In the early years of the Republic, the first four Presidents so used the power: President Washington pardoned several people involved in the Pennsylvania Whiskey Rebellion; President Adams pardoned the participants in another Pennsylvania insurrection; President Jefferson pardoned all people convicted under the Alien and Sedition Act, which he believed to be unconstitutional; and President Madison pardoned the Barataria Pirates who assisted the American Navy during the War of 1812. As one commentator has observed, “the use of clemency to restore tranquility to the nation became especially pronounced following the Civil War.” Congress enacted general amnesty statutes triggered by presidential proclamation, and Presidents Lincoln and Johnson made several such proclamations. In more recent times, President Truman pardoned convicts who served in the military, and President Carter pardoned certain people who had not registered for the mandatory draft. Perhaps most famously, President Nixon commuted Jimmy Hoffa's sentence for felonies arising from his union activities, President Ford pardoned President Nixon for acts committed during his Presidency, President Reagan pardoned George Steinbrenner, President Bush pardoned certain officials involved in the Iran-Contra scandal, and President Clinton commuted the sentences of sixteen convicted terrorists associated with the FALN [a Puerto Rican nationalist group, the Armed Forces of National Liberation].17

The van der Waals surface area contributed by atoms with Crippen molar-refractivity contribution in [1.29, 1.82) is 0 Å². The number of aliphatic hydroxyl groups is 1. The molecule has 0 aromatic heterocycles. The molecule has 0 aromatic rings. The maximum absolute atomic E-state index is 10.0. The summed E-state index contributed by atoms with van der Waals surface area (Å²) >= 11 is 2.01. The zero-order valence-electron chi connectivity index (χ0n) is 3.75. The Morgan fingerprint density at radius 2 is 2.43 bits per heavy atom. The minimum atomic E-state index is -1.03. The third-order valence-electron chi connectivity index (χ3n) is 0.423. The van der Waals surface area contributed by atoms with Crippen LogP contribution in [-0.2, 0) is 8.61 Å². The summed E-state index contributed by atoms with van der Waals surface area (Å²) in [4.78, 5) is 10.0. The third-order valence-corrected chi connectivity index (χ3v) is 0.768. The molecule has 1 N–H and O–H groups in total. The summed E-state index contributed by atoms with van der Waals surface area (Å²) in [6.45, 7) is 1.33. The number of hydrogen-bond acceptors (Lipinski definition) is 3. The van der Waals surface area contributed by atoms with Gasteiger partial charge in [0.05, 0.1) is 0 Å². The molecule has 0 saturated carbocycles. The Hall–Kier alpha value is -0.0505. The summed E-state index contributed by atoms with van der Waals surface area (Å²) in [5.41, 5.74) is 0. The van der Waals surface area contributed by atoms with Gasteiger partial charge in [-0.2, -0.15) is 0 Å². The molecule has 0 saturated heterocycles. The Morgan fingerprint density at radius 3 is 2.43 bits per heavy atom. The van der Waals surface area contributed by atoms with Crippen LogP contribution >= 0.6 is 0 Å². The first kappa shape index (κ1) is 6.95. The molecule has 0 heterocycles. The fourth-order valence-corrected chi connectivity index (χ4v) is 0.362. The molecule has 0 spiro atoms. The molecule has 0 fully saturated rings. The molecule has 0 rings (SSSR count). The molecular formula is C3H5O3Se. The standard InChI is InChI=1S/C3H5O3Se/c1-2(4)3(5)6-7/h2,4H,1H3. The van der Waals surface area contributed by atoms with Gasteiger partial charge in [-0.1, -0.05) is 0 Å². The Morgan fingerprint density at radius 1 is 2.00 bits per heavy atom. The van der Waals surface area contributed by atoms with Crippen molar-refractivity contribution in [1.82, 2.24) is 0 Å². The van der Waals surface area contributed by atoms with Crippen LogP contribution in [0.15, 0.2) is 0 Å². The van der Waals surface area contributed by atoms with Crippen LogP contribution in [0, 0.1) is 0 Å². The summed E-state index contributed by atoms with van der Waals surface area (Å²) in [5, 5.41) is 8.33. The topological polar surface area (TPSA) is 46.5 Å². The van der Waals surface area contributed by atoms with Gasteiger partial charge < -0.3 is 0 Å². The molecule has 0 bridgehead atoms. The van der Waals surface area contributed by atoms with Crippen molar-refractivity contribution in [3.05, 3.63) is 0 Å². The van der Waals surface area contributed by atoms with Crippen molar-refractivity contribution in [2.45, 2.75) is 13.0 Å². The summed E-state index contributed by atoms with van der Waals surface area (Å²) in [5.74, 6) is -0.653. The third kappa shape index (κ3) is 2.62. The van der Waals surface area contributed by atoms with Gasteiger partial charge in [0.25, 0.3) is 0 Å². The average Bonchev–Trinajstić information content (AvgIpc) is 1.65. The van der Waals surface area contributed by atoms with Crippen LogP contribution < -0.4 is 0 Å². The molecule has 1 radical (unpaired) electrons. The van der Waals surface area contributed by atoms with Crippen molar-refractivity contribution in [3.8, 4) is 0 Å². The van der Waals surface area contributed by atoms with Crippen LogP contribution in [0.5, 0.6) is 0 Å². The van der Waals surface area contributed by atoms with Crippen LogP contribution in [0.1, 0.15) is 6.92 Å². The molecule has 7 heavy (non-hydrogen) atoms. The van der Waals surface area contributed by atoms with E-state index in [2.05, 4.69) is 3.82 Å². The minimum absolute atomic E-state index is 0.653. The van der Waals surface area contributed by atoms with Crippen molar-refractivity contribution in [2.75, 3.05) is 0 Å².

1890-convention delegates opposed to restricting the Governor's pardon power cited some of these earlier precedents favorably and extolled the fact that Governor Bramlette, like Presidents Lincoln and Johnson, had issued a post-civil war amnesty designed to help bring that conflict to a close and to restore tranquility to the state.18 As noted above, those delegates carried the debate, and it was their intention, we believe, to retain in the Governor the power to grant a general pardon such as that Governor Fletcher issued on August 29, 2005.
This is not to say, however, that the effect of the pardon is as broad as the Governor contends. The Governor relies heavily on two cases, Ex Parte Garland,19 and Jackson v. Rose.20 Ex Parte Garland was a post-Civil War case in which the United States Supreme Court described the effect of a pardon as follows: